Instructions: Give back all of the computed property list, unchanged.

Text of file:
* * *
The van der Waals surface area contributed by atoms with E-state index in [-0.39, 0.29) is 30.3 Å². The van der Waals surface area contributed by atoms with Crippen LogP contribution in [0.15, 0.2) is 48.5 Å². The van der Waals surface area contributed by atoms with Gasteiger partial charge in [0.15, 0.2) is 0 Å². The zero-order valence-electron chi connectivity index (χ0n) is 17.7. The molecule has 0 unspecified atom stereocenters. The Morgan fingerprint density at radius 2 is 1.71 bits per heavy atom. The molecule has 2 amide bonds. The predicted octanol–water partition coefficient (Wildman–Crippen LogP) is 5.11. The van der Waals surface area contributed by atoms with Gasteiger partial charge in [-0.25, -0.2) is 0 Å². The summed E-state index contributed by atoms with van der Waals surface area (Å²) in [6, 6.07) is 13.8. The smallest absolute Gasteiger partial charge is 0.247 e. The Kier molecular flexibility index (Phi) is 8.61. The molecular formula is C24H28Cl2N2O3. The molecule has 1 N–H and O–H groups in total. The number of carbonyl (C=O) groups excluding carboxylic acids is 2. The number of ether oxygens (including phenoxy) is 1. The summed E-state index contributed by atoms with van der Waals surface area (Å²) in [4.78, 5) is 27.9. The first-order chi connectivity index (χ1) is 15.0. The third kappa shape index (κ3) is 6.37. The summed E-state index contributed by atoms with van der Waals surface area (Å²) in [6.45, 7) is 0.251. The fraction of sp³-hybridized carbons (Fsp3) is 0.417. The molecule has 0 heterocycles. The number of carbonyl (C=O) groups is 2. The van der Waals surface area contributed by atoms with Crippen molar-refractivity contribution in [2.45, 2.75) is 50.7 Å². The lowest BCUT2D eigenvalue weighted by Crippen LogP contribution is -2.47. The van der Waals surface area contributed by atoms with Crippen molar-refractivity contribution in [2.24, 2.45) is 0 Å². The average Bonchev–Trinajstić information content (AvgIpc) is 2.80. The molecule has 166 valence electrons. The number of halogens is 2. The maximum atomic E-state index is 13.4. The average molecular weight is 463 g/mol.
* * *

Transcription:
The van der Waals surface area contributed by atoms with E-state index in [-0.39, 0.29) is 30.3 Å². The van der Waals surface area contributed by atoms with Crippen LogP contribution in [0.15, 0.2) is 48.5 Å². The van der Waals surface area contributed by atoms with Gasteiger partial charge in [0.15, 0.2) is 0 Å². The zero-order valence-electron chi connectivity index (χ0n) is 17.7. The molecule has 0 unspecified atom stereocenters. The Morgan fingerprint density at radius 2 is 1.71 bits per heavy atom. The molecule has 2 amide bonds. The predicted octanol–water partition coefficient (Wildman–Crippen LogP) is 5.11. The van der Waals surface area contributed by atoms with Gasteiger partial charge in [-0.25, -0.2) is 0 Å². The summed E-state index contributed by atoms with van der Waals surface area (Å²) in [6, 6.07) is 13.8. The smallest absolute Gasteiger partial charge is 0.247 e. The Kier molecular flexibility index (Phi) is 8.61. The molecular formula is C24H28Cl2N2O3. The molecule has 1 N–H and O–H groups in total. The number of carbonyl (C=O) groups excluding carboxylic acids is 2. The number of ether oxygens (including phenoxy) is 1. The summed E-state index contributed by atoms with van der Waals surface area (Å²) in [4.78, 5) is 27.9. The first-order chi connectivity index (χ1) is 15.0. The third kappa shape index (κ3) is 6.37. The summed E-state index contributed by atoms with van der Waals surface area (Å²) in [6.45, 7) is 0.251. The fraction of sp³-hybridized carbons (Fsp3) is 0.417. The molecule has 0 heterocycles. The number of carbonyl (C=O) groups is 2. The van der Waals surface area contributed by atoms with Crippen molar-refractivity contribution in [2.45, 2.75) is 50.7 Å². The lowest BCUT2D eigenvalue weighted by Crippen LogP contribution is -2.47. The van der Waals surface area contributed by atoms with Crippen molar-refractivity contribution in [2.24, 2.45) is 0 Å². The average Bonchev–Trinajstić information content (AvgIpc) is 2.80. The molecule has 166 valence electrons. The number of halogens is 2. The maximum atomic E-state index is 13.4. The average molecular weight is 463 g/mol.